WASHINGTON — A key US lawmaker lifted his hold Friday on 100 million dollars in US military aid to Lebanon, saying he was reassured Lebanese troops would try to prevent flare-ups along the border with Israel.
House Foreign Affairs Committee chairman Howard Berman said he was satisfied with a "thorough" inter-agency review by President Barack Obama's administration of its military assistance program to Lebanon, initiated after his hold in August.
"As a result, I am convinced that implementation of the spending plan will now have greater focus, and I am re-assured as to the nature and purposes of the proposed package," Berman said, noting he had been fully briefed about the review.
But he cited ongoing unrest in Lebanon amid simmering tensions with its Jewish neighbor in the wake of a 2006 war between Israel and Lebanon's Shiite movement Hezbollah that killed 1,200 Lebanese, mainly civilians, and 160 Israelis, mostly soldiers.
Lebanese Sunni Prime Minister Saad Hariri is also in a standoff with Hezbollah over a UN-backed probe into the assassination of his father, former premier Rafiq Hariri.
"I continue to be concerned about developments in Lebanon, and I will continue my ongoing discussions with State (Department) regarding the optimal contours of future military assistance for Lebanon," Berman said.
The California Democratic representative said he had received reassurances that US assistance to the Lebanese armed force has not fallen into the hands of Hezbollah, and Lebanese and US authorities were working to ensure that would not happen.
He noted that the Lebanese military has taken "important steps to prevent recurrence of dangerous and provocative actions."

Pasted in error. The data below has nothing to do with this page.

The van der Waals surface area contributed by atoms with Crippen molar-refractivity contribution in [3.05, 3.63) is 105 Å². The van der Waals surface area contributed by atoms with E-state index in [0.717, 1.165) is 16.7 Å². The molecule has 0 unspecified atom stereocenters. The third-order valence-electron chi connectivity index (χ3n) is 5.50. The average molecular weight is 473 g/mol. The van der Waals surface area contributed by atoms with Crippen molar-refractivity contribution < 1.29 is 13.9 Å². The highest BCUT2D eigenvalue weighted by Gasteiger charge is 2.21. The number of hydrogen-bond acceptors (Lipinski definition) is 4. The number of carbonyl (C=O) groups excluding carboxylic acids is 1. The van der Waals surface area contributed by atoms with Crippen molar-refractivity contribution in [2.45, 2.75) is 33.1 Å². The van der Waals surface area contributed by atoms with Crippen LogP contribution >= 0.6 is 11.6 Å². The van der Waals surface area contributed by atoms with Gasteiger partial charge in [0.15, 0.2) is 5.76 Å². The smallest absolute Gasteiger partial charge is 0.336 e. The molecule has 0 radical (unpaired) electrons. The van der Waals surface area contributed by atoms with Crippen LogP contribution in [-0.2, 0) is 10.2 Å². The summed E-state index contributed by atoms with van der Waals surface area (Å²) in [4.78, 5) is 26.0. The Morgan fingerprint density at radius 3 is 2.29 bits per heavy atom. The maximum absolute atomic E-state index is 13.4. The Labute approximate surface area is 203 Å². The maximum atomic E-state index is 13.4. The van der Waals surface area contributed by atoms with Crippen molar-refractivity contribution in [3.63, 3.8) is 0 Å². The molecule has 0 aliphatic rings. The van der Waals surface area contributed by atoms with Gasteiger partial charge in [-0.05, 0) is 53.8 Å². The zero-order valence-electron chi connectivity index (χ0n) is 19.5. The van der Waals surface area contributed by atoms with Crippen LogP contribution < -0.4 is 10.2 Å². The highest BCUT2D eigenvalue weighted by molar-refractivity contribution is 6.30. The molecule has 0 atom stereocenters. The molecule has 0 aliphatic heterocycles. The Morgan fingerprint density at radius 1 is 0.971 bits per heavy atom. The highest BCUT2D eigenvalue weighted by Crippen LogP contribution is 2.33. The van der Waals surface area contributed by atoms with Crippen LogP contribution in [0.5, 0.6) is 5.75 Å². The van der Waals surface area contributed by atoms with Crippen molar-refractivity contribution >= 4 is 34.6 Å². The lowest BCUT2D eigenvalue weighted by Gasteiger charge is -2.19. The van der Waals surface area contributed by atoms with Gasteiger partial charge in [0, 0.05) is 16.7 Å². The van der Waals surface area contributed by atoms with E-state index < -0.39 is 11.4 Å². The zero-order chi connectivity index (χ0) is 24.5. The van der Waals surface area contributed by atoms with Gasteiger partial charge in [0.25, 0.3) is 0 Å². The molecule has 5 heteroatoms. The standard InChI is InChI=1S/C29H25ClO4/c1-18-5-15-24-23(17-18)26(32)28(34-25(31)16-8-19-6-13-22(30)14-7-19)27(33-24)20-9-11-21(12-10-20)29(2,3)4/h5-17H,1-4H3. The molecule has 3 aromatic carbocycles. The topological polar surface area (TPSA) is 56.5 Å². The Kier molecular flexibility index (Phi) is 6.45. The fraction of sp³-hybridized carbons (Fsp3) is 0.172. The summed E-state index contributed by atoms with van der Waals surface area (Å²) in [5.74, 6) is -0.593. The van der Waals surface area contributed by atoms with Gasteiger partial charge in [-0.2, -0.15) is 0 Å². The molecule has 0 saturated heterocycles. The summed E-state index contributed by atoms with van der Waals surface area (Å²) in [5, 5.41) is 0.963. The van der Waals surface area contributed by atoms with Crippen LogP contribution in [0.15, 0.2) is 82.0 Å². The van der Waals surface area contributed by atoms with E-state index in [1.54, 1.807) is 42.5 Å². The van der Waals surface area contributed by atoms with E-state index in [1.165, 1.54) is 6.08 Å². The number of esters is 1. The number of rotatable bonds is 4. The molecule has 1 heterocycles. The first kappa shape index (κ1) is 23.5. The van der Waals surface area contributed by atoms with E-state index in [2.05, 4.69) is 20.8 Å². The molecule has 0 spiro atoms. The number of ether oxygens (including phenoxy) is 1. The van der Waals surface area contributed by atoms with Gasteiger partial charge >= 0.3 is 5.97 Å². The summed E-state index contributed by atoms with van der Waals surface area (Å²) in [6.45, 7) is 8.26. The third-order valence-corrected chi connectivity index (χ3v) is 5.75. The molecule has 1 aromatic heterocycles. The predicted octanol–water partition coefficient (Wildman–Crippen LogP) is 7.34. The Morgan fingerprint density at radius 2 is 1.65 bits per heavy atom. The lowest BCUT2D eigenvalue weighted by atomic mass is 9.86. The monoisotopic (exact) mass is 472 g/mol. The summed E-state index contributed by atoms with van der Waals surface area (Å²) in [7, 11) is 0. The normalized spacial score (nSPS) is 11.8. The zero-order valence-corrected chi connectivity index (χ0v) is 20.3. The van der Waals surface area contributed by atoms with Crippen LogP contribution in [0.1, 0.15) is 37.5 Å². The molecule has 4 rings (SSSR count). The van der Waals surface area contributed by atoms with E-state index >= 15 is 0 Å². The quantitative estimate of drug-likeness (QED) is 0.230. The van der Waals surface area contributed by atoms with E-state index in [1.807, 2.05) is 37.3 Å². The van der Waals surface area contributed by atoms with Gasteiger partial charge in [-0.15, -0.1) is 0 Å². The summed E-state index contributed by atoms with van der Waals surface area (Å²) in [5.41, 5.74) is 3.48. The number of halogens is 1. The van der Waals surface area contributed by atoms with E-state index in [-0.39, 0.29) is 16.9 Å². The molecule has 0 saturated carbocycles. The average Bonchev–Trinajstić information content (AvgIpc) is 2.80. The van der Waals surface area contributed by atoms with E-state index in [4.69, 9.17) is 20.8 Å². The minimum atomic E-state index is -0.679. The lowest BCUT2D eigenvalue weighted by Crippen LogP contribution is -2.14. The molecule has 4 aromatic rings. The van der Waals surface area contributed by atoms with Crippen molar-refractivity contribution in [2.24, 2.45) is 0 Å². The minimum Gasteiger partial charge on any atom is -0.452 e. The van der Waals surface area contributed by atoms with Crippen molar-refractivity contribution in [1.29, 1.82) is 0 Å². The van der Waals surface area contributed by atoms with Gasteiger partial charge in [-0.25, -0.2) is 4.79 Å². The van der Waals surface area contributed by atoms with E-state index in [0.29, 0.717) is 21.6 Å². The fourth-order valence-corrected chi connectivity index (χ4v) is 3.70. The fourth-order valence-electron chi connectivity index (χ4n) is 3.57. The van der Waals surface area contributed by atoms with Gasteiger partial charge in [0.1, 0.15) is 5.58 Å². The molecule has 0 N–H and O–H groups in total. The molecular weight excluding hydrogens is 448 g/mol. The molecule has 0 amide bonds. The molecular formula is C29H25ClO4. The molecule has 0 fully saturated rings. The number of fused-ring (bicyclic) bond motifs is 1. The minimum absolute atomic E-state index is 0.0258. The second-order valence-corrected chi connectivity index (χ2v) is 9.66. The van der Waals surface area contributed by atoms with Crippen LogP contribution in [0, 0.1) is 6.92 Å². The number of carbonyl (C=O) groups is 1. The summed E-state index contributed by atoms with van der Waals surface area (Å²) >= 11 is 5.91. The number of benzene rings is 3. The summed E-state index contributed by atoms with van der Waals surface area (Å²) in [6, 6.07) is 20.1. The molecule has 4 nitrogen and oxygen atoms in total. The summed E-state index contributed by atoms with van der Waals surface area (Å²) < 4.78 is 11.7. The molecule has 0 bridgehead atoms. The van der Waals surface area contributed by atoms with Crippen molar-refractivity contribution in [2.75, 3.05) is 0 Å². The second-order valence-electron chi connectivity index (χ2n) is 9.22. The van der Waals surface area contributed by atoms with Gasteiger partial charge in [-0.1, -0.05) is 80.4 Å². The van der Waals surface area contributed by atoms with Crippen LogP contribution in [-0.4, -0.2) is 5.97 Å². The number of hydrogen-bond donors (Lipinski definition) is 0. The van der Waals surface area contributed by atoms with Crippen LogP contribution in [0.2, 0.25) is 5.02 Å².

In an interview with Lebanese newspaper An-Nahar, Secretary of State Hillary Clinton said the Lebanese people "deserve lasting peace and an end to political violence once and for all."
"The United States is committed to that goal, and we will continue supporting the Lebanese Armed Forces to ensure they have the capacity to protect Lebanon?s security from threats both internal and external," she added.
"We also work hard to avoid actions or statements that would raise temperatures higher or inflame tensions further."
She also expressed disappointment with actions taken by neighboring Syria, saying it pursues policies "outside established international norms" and vowing to hold the country "accountable" for its behavior.
The United States has accused Syria of illicitly arming Hezbollah and other militias and showing "flagrant disregard" for the country's independence, charges Damascus has rejected.
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